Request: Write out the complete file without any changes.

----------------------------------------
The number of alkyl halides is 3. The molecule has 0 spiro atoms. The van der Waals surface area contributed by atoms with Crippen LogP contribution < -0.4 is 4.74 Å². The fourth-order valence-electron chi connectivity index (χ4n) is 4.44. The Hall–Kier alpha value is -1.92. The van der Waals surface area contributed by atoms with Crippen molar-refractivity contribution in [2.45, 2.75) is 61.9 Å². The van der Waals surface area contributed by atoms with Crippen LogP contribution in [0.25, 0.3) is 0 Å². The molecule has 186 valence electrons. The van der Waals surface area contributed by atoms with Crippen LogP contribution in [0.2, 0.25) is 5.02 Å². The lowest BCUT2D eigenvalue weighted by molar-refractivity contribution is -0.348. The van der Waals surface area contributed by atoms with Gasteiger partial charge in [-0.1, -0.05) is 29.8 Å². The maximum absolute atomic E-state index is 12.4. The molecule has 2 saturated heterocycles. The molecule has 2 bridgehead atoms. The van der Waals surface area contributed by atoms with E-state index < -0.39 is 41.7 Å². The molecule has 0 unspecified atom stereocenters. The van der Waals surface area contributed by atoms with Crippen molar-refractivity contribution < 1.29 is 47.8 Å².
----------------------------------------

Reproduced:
The number of alkyl halides is 3. The molecule has 0 spiro atoms. The van der Waals surface area contributed by atoms with Crippen LogP contribution < -0.4 is 4.74 Å². The fourth-order valence-electron chi connectivity index (χ4n) is 4.44. The Hall–Kier alpha value is -1.92. The van der Waals surface area contributed by atoms with Crippen molar-refractivity contribution in [2.45, 2.75) is 61.9 Å². The van der Waals surface area contributed by atoms with Crippen LogP contribution in [0.25, 0.3) is 0 Å². The molecule has 186 valence electrons. The van der Waals surface area contributed by atoms with Crippen LogP contribution in [0.2, 0.25) is 5.02 Å². The lowest BCUT2D eigenvalue weighted by molar-refractivity contribution is -0.348. The van der Waals surface area contributed by atoms with Gasteiger partial charge in [-0.1, -0.05) is 29.8 Å². The maximum absolute atomic E-state index is 12.4. The molecule has 2 saturated heterocycles. The molecule has 2 bridgehead atoms. The van der Waals surface area contributed by atoms with E-state index < -0.39 is 41.7 Å². The molecule has 0 unspecified atom stereocenters. The van der Waals surface area contributed by atoms with Crippen molar-refractivity contribution < 1.29 is 47.8 Å².